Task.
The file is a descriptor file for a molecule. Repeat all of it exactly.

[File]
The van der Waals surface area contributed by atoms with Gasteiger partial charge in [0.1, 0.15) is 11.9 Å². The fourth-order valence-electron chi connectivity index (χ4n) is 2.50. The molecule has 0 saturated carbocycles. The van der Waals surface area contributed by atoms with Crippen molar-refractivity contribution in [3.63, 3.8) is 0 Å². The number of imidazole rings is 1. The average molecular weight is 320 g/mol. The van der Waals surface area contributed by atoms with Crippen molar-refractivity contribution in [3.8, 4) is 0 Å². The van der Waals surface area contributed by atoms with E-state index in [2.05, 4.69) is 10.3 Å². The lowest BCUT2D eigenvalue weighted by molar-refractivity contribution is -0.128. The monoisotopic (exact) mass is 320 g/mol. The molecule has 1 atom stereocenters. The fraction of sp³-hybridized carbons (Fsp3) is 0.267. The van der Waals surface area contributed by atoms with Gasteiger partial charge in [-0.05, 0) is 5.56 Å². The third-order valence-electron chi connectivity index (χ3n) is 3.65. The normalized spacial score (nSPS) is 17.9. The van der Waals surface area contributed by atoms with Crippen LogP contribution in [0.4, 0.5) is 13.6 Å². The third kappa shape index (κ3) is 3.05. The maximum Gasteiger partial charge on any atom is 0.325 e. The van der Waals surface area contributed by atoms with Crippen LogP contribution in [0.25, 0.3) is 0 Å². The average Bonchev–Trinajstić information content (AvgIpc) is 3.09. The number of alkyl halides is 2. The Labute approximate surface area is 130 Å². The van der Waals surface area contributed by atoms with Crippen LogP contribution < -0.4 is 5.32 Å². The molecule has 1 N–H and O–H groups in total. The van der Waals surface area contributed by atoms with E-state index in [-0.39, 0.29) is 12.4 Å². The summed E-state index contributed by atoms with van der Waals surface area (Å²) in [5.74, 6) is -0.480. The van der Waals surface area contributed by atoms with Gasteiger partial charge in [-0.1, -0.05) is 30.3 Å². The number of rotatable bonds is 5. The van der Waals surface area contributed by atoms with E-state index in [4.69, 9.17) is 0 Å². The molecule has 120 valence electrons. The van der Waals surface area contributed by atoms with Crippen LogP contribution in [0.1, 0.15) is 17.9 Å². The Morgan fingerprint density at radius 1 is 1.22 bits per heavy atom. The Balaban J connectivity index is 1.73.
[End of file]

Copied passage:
The van der Waals surface area contributed by atoms with Gasteiger partial charge in [0.1, 0.15) is 11.9 Å². The fourth-order valence-electron chi connectivity index (χ4n) is 2.50. The molecule has 0 saturated carbocycles. The van der Waals surface area contributed by atoms with Crippen molar-refractivity contribution in [3.63, 3.8) is 0 Å². The number of imidazole rings is 1. The average molecular weight is 320 g/mol. The van der Waals surface area contributed by atoms with Crippen molar-refractivity contribution in [3.8, 4) is 0 Å². The van der Waals surface area contributed by atoms with E-state index in [2.05, 4.69) is 10.3 Å². The lowest BCUT2D eigenvalue weighted by molar-refractivity contribution is -0.128. The monoisotopic (exact) mass is 320 g/mol. The molecule has 1 atom stereocenters. The fraction of sp³-hybridized carbons (Fsp3) is 0.267. The van der Waals surface area contributed by atoms with Gasteiger partial charge in [-0.05, 0) is 5.56 Å². The third-order valence-electron chi connectivity index (χ3n) is 3.65. The normalized spacial score (nSPS) is 17.9. The van der Waals surface area contributed by atoms with Crippen LogP contribution in [0.4, 0.5) is 13.6 Å². The third kappa shape index (κ3) is 3.05. The maximum Gasteiger partial charge on any atom is 0.325 e. The van der Waals surface area contributed by atoms with Crippen LogP contribution in [0.25, 0.3) is 0 Å². The average Bonchev–Trinajstić information content (AvgIpc) is 3.09. The number of alkyl halides is 2. The Labute approximate surface area is 130 Å². The van der Waals surface area contributed by atoms with Crippen LogP contribution < -0.4 is 5.32 Å². The molecule has 1 N–H and O–H groups in total. The van der Waals surface area contributed by atoms with E-state index in [-0.39, 0.29) is 12.4 Å². The summed E-state index contributed by atoms with van der Waals surface area (Å²) in [5.74, 6) is -0.480. The van der Waals surface area contributed by atoms with Gasteiger partial charge in [-0.1, -0.05) is 30.3 Å². The number of rotatable bonds is 5. The van der Waals surface area contributed by atoms with E-state index in [4.69, 9.17) is 0 Å². The molecule has 120 valence electrons. The van der Waals surface area contributed by atoms with Crippen LogP contribution in [0.1, 0.15) is 17.9 Å². The Morgan fingerprint density at radius 1 is 1.22 bits per heavy atom. The Balaban J connectivity index is 1.73.